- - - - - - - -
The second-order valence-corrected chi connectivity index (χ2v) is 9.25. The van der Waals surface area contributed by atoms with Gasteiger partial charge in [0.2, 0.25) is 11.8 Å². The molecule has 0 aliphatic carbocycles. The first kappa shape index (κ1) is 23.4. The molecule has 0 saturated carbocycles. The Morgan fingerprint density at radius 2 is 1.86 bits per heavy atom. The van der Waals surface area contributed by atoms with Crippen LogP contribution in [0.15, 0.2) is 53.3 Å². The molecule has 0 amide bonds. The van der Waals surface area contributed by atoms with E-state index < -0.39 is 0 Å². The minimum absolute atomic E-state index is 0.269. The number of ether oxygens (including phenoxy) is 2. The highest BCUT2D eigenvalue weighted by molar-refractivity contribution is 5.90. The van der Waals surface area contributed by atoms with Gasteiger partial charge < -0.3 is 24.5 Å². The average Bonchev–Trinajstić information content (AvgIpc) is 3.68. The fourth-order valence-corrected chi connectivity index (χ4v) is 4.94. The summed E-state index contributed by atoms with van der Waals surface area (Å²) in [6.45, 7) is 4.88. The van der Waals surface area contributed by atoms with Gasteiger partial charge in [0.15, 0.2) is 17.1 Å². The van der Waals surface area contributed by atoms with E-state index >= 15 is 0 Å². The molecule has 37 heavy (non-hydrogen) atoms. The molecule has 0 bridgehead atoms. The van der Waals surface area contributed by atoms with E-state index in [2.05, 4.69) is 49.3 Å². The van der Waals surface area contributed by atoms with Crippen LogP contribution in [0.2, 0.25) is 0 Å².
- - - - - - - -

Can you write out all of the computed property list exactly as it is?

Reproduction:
The second-order valence-corrected chi connectivity index (χ2v) is 9.25. The van der Waals surface area contributed by atoms with Gasteiger partial charge in [0.2, 0.25) is 11.8 Å². The molecule has 0 aliphatic carbocycles. The first kappa shape index (κ1) is 23.4. The molecule has 0 saturated carbocycles. The Morgan fingerprint density at radius 2 is 1.86 bits per heavy atom. The van der Waals surface area contributed by atoms with Crippen LogP contribution in [0.15, 0.2) is 53.3 Å². The molecule has 0 amide bonds. The van der Waals surface area contributed by atoms with E-state index < -0.39 is 0 Å². The minimum absolute atomic E-state index is 0.269. The number of ether oxygens (including phenoxy) is 2. The highest BCUT2D eigenvalue weighted by molar-refractivity contribution is 5.90. The van der Waals surface area contributed by atoms with Gasteiger partial charge < -0.3 is 24.5 Å². The average Bonchev–Trinajstić information content (AvgIpc) is 3.68. The fourth-order valence-corrected chi connectivity index (χ4v) is 4.94. The summed E-state index contributed by atoms with van der Waals surface area (Å²) in [6.45, 7) is 4.88. The van der Waals surface area contributed by atoms with Gasteiger partial charge in [0.15, 0.2) is 17.1 Å². The van der Waals surface area contributed by atoms with E-state index >= 15 is 0 Å². The molecule has 37 heavy (non-hydrogen) atoms. The molecule has 0 bridgehead atoms. The van der Waals surface area contributed by atoms with E-state index in [2.05, 4.69) is 49.3 Å². The van der Waals surface area contributed by atoms with Crippen LogP contribution in [0.2, 0.25) is 0 Å².